Marotiri is a group of four uninhabited volcanic rocks protruding from the sea, forming the southeastern end of the Austral Islands of French Polynesia. Marotiri is known as Bass Rocks, maybe according to the name of the European explorer George Bass. Marotiri is isolated, located at 27°55′00″S 143°26′00″W, about 725 miles west-south-westward of Pitcairn Island; the closest island is Rapa Iti, 75 km further northwest, but separated from it by an ocean depth of more than 1,500 meters. The rocks are part of the municipality of uninhabitable by people, they form an important bird sanctuary. French overseas departments and territories Administrative divisions of France Islands controlled by France in the Indian and Pacific oceans List of islands of France
Macdonald seamount is a seamount in Polynesia, southeast of the Austral Islands. It rises 4,200 metres from the seafloor to a depth of about 40 metres, but the height of its top appears to vary with volcanic activity; the seamount was discovered in 1967 and has been periodically active with gas release and seismic activity since then. The seamount features a flat top with several subsidiary cones and is located in the neighbourhood of a system of seamounts. Macdonald seamount is the active expression of Macdonald hotspot, a volcanic hotspot that has formed Macdonald seamount and some other volcanoes. Eruptions occurred in 1967, 1977, 1979–1983 and 1987–1989. Earthquake activity was recorded in 2007; the activity has modified the morphology of the volcano and may lead to the formation of an island in the future. Macdonald seamount was discovered in 1967; the seamount was named in 1970 after Gordon A. MacDonald, it is known as Tamarii, while Macdonald appears to be a misspelling. The Pacific Ocean is characterized by the long island chains, which extend from the southeast to the northwest in direction of the motion of the Pacific Plate.
Such chains begin in the southeast with volcanoes such as Hawaii that become progressively more eroded northwestward and end as series of atolls. This has led to the suggestion that they are formed by deep sources over which the Pacific Plate drifts and carries the volcano away from its magma source; these sources are known as "hotspots" and there may be 42–117 in total on Earth. Hotspots may be formed by cracks propagating in the crust, such hotspots would not show an age progression. Macdonald seamount is located off the southeastern end of the Austral Islands; the Austral Islands extend away from the southern Cook Islands to Îles Maria and Marotiri southeastward, including the islands Rimatara, Tubuai and Rapa. A large gap separates Marotiri from the Macdonald volcano; the Ngatemato seamounts and Taukina seamounts lie north of Macdonald, they are older and appear to have a different origin. Farther southeast lies the Foundation seamount chain, the associated hotspot may have generated some of the seamounts close to Macdonald.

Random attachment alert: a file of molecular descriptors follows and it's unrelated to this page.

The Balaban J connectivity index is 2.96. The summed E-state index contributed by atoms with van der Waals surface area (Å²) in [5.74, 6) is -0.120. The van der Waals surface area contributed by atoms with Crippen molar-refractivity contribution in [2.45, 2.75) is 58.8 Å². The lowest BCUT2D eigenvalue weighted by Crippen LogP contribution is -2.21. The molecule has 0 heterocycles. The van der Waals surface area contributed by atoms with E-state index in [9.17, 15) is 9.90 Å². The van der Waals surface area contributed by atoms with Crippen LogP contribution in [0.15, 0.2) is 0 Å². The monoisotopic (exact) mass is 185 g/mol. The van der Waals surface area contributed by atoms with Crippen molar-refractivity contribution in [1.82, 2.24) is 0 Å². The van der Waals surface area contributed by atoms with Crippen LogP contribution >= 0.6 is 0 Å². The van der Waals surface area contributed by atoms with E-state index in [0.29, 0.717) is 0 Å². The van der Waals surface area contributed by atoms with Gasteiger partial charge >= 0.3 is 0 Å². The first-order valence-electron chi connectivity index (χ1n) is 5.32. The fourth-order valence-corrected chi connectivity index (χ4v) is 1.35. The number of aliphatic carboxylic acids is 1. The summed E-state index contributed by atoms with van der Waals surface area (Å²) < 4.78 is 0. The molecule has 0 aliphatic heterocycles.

Macdonald seamount lies close to the southeastern end of an area of shallower ocean, which extends northwestward towards Marotiri, includes Annie seamount, Simone seamount and President Thiers Bank. The 3,000 metres high Ra seamount rises 100 kilometres northwest of Macdonald to a depth of 1,040 metres. A smaller seamount, rises from the southern foot of Macdonald 850 metres to depths of 3,150 metres. Additional small seamounts that appear to have formed at the East Pacific Rise are found in the area; the crust beneath Macdonald is of Eocene age, away from the area of shallower ocean it is covered with hills and sediment. Macdonald seamount rises 4,200 metres from the seafloor to a depth of about 40 metres below sea level. Other sources indicate a surface area of 2.4 square kilometres for the summit plateau. Ongoing volcanic activity may have modified the topography of the summit of Macdonald between surveys in 1975 and 1982, forming another elliptical pinnacle reaching a depth of 29 metres at the northwestern margin of the plateau and raising the summit plateau to depths of 50–34 metres.
By the time of a new survey in 1986, the pinnacle had been replaced by a pile of rocks which only reached a depth of 42 metres. The upper parts of the edifice are covered by 50 centimetres thick lapilli with lava flows underneath; some hydrothermal alteration products are found, a thick ash cover occurs to depths of 2,000 metres. Aside from these lapilli deposits, scoriaceous lava flows are exposed on the edifice as well. Farther down, lava flow fronts form scarps which become noticeable at depths of 620–1,000 metres, except on the northern flank. Deeper, pillow lavas predominate. Below the summit area, the slopes fall down steeply to a depth of 600 metres and flatten out. Save for a debris-covered ridge to the northwest, Macdonald has a circular shape, with a width of 45 kilometres at a depth of 3,900 metres; the slopes of Macdonald display radial ridges which may reflect tectonically-controlled rift zones, as well as isolated parasitic cones. The volume of the whole edifice has been estimated to be 820 cubic kilometres.
Macdonald seamount bears traces of landslides, including collapse scars up on the edifice and smooth terrain formed by debris on its lower slopes. The seafloor further shows evidence including ripples. Geomagnetic analysis of the edifice has demonstrated the existence of a magnetized structure at the base of the volcano and an additional anomaly which seems to be the magma chamber at a depth of 2 kilometres within the edifice, close to the northern flank. Data obtained in gabbroic rocks expelled by the volcano during its eruptions suggest that another magma reservoir exists at depths of 5 kilometres, within the crust beneath Macdonald. Macdonald has principally erupted basalt; this basalt cont